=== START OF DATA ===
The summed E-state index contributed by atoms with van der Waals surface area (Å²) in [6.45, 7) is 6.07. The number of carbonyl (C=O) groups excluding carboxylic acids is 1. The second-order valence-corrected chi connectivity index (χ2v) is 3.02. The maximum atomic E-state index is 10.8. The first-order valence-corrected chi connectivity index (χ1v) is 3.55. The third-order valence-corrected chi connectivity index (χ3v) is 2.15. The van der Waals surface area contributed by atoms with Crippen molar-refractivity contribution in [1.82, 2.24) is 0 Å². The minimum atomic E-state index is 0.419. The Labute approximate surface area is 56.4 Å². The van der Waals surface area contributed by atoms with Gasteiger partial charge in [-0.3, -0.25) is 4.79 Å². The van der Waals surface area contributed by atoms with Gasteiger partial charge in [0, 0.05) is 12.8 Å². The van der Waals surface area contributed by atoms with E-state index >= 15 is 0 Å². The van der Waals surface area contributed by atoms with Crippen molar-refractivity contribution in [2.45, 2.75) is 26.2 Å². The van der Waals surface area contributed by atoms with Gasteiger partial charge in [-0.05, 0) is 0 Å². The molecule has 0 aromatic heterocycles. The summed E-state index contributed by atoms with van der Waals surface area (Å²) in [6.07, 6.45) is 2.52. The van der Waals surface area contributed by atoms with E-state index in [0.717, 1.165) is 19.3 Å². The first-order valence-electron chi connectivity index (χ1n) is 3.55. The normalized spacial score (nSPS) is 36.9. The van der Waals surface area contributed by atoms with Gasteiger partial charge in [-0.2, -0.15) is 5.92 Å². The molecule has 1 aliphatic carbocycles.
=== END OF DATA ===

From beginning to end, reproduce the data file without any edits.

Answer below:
The summed E-state index contributed by atoms with van der Waals surface area (Å²) in [6.45, 7) is 6.07. The number of carbonyl (C=O) groups excluding carboxylic acids is 1. The second-order valence-corrected chi connectivity index (χ2v) is 3.02. The maximum atomic E-state index is 10.8. The first-order valence-corrected chi connectivity index (χ1v) is 3.55. The third-order valence-corrected chi connectivity index (χ3v) is 2.15. The van der Waals surface area contributed by atoms with Crippen molar-refractivity contribution in [1.82, 2.24) is 0 Å². The minimum atomic E-state index is 0.419. The Labute approximate surface area is 56.4 Å². The van der Waals surface area contributed by atoms with Gasteiger partial charge in [-0.3, -0.25) is 4.79 Å². The van der Waals surface area contributed by atoms with Gasteiger partial charge in [0, 0.05) is 12.8 Å². The van der Waals surface area contributed by atoms with E-state index >= 15 is 0 Å². The van der Waals surface area contributed by atoms with Crippen molar-refractivity contribution in [2.45, 2.75) is 26.2 Å². The van der Waals surface area contributed by atoms with Gasteiger partial charge in [-0.05, 0) is 0 Å². The molecule has 0 aromatic heterocycles. The summed E-state index contributed by atoms with van der Waals surface area (Å²) in [6.07, 6.45) is 2.52. The van der Waals surface area contributed by atoms with E-state index in [0.717, 1.165) is 19.3 Å². The first-order valence-electron chi connectivity index (χ1n) is 3.55. The normalized spacial score (nSPS) is 36.9. The van der Waals surface area contributed by atoms with Gasteiger partial charge in [-0.2, -0.15) is 5.92 Å². The molecule has 1 aliphatic carbocycles.